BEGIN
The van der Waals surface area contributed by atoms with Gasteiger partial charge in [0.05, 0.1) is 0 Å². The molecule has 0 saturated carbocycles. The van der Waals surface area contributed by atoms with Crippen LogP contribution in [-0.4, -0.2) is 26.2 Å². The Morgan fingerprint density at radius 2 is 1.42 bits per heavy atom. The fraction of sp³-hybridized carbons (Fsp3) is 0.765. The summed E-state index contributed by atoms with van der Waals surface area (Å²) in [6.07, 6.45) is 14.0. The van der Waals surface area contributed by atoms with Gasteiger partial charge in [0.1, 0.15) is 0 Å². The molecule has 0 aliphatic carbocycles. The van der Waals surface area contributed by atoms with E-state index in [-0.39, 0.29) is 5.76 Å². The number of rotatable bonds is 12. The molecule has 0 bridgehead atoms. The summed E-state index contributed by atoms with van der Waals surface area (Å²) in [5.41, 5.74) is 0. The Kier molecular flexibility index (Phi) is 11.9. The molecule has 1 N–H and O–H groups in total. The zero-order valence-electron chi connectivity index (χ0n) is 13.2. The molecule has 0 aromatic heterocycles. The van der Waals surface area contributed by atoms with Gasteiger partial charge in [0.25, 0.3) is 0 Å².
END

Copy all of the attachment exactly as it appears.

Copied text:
The van der Waals surface area contributed by atoms with Gasteiger partial charge in [0.05, 0.1) is 0 Å². The molecule has 0 saturated carbocycles. The van der Waals surface area contributed by atoms with Crippen LogP contribution in [-0.4, -0.2) is 26.2 Å². The Morgan fingerprint density at radius 2 is 1.42 bits per heavy atom. The fraction of sp³-hybridized carbons (Fsp3) is 0.765. The summed E-state index contributed by atoms with van der Waals surface area (Å²) in [6.07, 6.45) is 14.0. The van der Waals surface area contributed by atoms with Gasteiger partial charge in [0.1, 0.15) is 0 Å². The molecule has 0 aliphatic carbocycles. The van der Waals surface area contributed by atoms with E-state index in [-0.39, 0.29) is 5.76 Å². The number of rotatable bonds is 12. The molecule has 0 bridgehead atoms. The summed E-state index contributed by atoms with van der Waals surface area (Å²) in [5.41, 5.74) is 0. The Kier molecular flexibility index (Phi) is 11.9. The molecule has 1 N–H and O–H groups in total. The zero-order valence-electron chi connectivity index (χ0n) is 13.2. The molecule has 0 aromatic heterocycles. The van der Waals surface area contributed by atoms with Gasteiger partial charge in [0.25, 0.3) is 0 Å².